To me, one of the most enjoyable aspects of birdwatching is the camaraderie. You may only have met someone five minutes ago, but if you happen to share a great bird sighting with them, you have something in common and will remember them for years. Who among us has not struck up a conversation with a perfect stranger because you heard them say "juvenile plumage Swainson's hawk" instead of just calling it a hawk?
Another perk to our hobby is having a group of like-minded friends who understand why you're doing the crazy-lifer-bird-dance when you finally tick that nemesis off your list. And they understand both 'nemesis' and 'list' because they have their own.
Watching a new birdwatcher fledge into a full blown birder, however, is the best part of this hobby for me.
Five years ago Calgarian Daniel Arndt wasn't particularly interested in birds, although he has always felt the strong pull of nature. Then he saw a Western Kingbird in Mexico, and was blown away when the guide said that bird spent his summers in Alberta.
Now he is outside every possible minute, puts hundreds of miles on his car looking for birds, has lists of lists, various smart phone apps, reports to eBird regularly, writes for a local bird blog, leads bird tours and takes some outstanding bird photographs. He also has a B.Sc. in Natural Science, and another in Geology, both from the University of Calgary.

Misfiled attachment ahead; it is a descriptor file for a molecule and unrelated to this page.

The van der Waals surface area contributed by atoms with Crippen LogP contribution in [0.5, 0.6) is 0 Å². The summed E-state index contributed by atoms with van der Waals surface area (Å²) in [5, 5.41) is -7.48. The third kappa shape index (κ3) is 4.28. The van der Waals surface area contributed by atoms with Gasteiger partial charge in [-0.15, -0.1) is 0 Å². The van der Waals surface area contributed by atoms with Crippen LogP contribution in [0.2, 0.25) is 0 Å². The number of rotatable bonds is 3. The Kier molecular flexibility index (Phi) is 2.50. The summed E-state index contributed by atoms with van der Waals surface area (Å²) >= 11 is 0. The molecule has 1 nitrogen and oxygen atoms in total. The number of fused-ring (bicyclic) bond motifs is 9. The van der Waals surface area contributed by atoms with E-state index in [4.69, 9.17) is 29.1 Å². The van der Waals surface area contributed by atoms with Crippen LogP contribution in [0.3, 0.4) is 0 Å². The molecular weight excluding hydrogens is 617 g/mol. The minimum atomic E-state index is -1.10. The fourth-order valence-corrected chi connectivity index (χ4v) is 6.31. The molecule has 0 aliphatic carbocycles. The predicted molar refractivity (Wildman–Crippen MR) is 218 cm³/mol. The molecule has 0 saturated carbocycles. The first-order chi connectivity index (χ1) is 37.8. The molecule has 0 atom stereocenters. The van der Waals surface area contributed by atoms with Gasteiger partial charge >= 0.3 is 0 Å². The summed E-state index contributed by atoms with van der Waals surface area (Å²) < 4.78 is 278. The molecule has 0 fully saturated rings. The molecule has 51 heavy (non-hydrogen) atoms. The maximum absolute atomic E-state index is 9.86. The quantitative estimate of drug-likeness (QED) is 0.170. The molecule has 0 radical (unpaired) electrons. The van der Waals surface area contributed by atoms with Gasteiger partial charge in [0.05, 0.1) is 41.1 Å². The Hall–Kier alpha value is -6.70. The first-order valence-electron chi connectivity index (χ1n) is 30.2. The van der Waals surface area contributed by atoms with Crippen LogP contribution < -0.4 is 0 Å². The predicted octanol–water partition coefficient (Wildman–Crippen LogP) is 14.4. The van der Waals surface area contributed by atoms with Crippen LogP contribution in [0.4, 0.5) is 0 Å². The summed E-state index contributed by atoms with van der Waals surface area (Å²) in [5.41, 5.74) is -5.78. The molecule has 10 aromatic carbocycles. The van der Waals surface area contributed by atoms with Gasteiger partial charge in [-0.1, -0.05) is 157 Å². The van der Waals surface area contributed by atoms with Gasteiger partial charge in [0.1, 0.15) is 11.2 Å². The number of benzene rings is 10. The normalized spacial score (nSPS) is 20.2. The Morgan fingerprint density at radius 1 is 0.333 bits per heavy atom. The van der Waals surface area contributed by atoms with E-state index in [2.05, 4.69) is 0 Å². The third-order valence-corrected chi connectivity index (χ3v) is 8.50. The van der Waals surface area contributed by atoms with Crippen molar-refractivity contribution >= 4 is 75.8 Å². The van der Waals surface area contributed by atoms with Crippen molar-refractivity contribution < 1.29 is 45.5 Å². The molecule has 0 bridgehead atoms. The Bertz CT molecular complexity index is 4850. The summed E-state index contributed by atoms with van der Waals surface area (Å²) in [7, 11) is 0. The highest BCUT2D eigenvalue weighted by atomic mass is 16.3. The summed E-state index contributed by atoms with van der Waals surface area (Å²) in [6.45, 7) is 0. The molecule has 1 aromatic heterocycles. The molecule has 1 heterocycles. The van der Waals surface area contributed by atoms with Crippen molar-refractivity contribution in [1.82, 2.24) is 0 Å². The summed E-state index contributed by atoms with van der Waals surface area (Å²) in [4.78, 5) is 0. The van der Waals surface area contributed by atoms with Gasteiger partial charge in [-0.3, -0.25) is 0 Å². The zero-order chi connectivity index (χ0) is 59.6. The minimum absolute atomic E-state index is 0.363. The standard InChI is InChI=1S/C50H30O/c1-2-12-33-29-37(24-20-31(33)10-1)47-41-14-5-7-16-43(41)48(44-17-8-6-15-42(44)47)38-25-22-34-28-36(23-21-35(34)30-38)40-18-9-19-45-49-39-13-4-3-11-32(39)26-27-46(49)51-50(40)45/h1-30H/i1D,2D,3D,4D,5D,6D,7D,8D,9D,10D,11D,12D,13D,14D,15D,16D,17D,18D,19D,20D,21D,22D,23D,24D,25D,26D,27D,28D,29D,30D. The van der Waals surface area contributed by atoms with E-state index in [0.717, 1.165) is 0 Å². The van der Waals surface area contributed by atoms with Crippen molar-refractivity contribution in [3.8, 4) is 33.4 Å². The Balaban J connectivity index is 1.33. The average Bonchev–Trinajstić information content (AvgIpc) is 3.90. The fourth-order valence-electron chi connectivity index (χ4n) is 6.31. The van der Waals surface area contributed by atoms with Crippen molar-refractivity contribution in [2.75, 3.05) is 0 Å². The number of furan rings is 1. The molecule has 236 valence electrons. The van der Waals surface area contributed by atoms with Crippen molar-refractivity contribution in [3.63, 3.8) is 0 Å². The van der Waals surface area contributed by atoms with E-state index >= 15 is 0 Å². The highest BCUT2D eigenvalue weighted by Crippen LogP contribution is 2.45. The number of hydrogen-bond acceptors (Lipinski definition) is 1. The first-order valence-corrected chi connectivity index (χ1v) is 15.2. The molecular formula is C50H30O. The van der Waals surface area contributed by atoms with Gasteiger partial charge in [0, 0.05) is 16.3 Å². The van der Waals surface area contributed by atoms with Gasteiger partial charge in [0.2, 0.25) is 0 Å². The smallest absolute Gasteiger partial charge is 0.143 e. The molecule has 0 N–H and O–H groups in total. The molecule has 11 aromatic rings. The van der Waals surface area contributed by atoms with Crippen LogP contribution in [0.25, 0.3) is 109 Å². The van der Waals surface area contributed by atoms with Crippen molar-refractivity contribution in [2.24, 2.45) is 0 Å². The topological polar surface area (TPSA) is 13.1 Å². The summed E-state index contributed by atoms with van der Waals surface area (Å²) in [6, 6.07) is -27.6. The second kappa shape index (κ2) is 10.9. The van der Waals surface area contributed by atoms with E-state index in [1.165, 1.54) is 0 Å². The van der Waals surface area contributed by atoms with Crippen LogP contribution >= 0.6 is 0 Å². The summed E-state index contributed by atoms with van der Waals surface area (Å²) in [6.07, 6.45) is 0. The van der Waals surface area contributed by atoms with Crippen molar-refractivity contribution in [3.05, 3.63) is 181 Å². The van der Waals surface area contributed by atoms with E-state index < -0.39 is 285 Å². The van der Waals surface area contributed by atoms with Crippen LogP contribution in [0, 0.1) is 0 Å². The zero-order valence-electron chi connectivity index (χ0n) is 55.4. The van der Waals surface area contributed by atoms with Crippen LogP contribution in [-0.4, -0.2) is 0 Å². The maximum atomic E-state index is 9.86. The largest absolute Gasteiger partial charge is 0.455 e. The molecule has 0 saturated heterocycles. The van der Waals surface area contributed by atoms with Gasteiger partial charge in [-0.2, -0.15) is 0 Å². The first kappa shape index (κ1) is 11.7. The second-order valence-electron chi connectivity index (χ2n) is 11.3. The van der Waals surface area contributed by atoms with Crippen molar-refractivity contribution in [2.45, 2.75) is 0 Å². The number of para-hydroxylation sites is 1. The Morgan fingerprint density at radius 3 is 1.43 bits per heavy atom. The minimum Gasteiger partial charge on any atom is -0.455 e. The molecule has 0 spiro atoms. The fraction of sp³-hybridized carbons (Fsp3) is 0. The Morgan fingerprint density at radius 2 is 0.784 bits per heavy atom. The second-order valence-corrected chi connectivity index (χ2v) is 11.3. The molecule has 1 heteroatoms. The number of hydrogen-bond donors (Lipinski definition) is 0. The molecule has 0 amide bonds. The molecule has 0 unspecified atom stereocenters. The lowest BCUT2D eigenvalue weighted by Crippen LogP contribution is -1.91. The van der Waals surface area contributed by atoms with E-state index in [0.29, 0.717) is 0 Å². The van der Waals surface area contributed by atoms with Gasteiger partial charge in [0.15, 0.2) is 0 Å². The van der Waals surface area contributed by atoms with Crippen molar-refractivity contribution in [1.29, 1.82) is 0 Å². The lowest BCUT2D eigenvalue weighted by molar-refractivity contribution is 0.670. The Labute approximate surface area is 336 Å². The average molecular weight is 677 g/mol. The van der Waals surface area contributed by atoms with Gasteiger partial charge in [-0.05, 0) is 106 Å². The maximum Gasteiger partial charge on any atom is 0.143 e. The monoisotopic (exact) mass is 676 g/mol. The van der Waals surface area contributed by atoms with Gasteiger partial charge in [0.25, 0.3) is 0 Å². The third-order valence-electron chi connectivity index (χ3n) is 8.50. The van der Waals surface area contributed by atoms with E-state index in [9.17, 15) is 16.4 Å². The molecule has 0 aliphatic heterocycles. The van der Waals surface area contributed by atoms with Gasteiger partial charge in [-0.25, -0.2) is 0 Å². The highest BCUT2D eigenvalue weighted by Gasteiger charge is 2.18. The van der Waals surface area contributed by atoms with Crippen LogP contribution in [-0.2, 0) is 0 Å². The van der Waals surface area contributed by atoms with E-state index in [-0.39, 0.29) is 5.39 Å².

Dan is more than willing to come to the aid of a friend when she has absolutely nothing to blog about. November is a frantically busy month for me. I haven't been birding in weeks, and while attempting to take pictures of the Pine Grosbeaks in my yard recently, discovered my old auto-focus camera is no longer inclined to focus on anything.
While I've been swearing at cameras and stuck in front of a computer, Dan has been taking some gorgeous photos of birds in Alberta. This seemed to be the perfect time to show off his work. You can see more of his photos on his Flickr page.
|American Three-toed Woodpecker|
|American Tree Sparrow|
|Great Gray Owl|
|Northern Hawk Owl|
|Northern Saw-whet Owl|